In 1960s, a giant of neuroscience, MIT’s Walle Nauta, studied what brain regions sent connections to the frontal cortex, and what regions the frontal cortex projected out to. He realised that the frontal cortex projected out to the limbic system, in particular the amygdala. In fact, there is a region in our prefrontal cortex, the ventromedial prefrontal cortex, that exists almost exclusively to interface with your emotions. 

Crucially, these projections are bidirectional. Your emotions can shape your thoughts. The intensity from emotions can cloud your thinking – we are familiar with this. When you are very angry, it’s hard to be completely rational. You view things in more negative light and say things you might regret.

But the converse is also true. You can try this right now. You can make yourself sad just by thinking about all the regrets that you will have when you die, or the loved ones whom will inevitably leave you. You can make yourself angry just thinking about someone you dislike. Just your thoughts alone can trigger your emotions, even if nothing is happening in reality.

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These 2 points bring us to the crux of emotions and rationality. Studying each on its own, they seem to be opposites. They certainly feel this way. Like oil and water, emotions and logic don’t mix; additionally, one feels a lot more inaccurate than the other.
 

But let’s consider the question that Ng replied to again: "the company will now pivot to emphasise editorial integrity, for example, ahead of advertiser interests":

- Does this question not suggest that SPH currently prioritises advertisers’ needs over editorial integrity? Hence, is this an attack?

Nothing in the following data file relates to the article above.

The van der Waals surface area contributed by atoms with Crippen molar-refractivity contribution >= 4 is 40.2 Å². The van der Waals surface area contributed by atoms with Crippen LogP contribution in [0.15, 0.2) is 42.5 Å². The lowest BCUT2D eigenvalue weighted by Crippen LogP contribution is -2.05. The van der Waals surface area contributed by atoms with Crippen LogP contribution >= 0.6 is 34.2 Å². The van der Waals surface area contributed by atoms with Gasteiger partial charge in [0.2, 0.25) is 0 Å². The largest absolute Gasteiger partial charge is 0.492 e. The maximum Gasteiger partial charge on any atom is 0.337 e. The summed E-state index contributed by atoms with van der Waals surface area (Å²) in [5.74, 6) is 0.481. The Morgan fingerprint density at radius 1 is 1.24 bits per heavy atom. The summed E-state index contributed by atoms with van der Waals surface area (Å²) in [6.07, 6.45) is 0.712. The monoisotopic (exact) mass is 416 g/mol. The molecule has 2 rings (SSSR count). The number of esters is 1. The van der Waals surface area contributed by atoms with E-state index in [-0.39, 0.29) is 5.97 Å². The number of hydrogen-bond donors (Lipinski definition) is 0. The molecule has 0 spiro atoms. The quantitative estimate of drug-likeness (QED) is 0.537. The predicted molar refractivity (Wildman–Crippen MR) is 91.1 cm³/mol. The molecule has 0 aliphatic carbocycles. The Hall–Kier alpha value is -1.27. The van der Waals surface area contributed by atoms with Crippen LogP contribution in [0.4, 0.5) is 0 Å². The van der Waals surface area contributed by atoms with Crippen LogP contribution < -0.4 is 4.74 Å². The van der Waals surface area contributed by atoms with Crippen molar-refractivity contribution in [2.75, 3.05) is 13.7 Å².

- Do you think this is the first time the CEO is answering questions on editorial integrity? How many times have you questioned if the Straits Times, for example, is biased?
 

-Do you think that the CEO had formed a prior impression of other Singaporean media companies, and how they maintain editorial independence in the face of advertising dollar? What impressions do you think he has of these competitors?
 

Do you think he had formulated a very strong opinion to these (sort of) question in his head before the press conference? Or put more simply, was it the prior thought and opinion that he carried that made him angry, or did his anger cause him to have angry thoughts and opinion?

By now, we should be able to appreciate that emotions and rationality are at times very difficult to differentiate. In some cases, they might even be complementary.

Even if the anger was to come first, and the rationality comes later, for him to decide to reply in the manner he did necessarily means that his rationality had justified his anger. The anger alone doesn't shape the decision to reply and the content of the reply. It is the rationality.

The rationality then, is the nail in the coffin. Again, remember what the CEO said at the end of his response. “Chairman is a gentleman, I’m not”. It is an indication that the CEO isn’t just feeling angry, he is rationally convinced that he should be angry, because of the perceived insinuation. If there was no rational approval, he could simply have just been angry, without replying.

Emotions and rationality are thus not like and oil and water, never mixing. More appropriately, they are like egg and flour.

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Examined on their own, egg and flour seem like very different entities. But imagine the CEO’s response to be a cake. A cake contains both egg and flour, but they are no longer distinguishable as individual entities. When we eat cake, we can't taste just flour or egg. We taste only the whole.

Similarly, the CEO's reply cannot be broken down into emotions vs rationality. It only exists as the combination.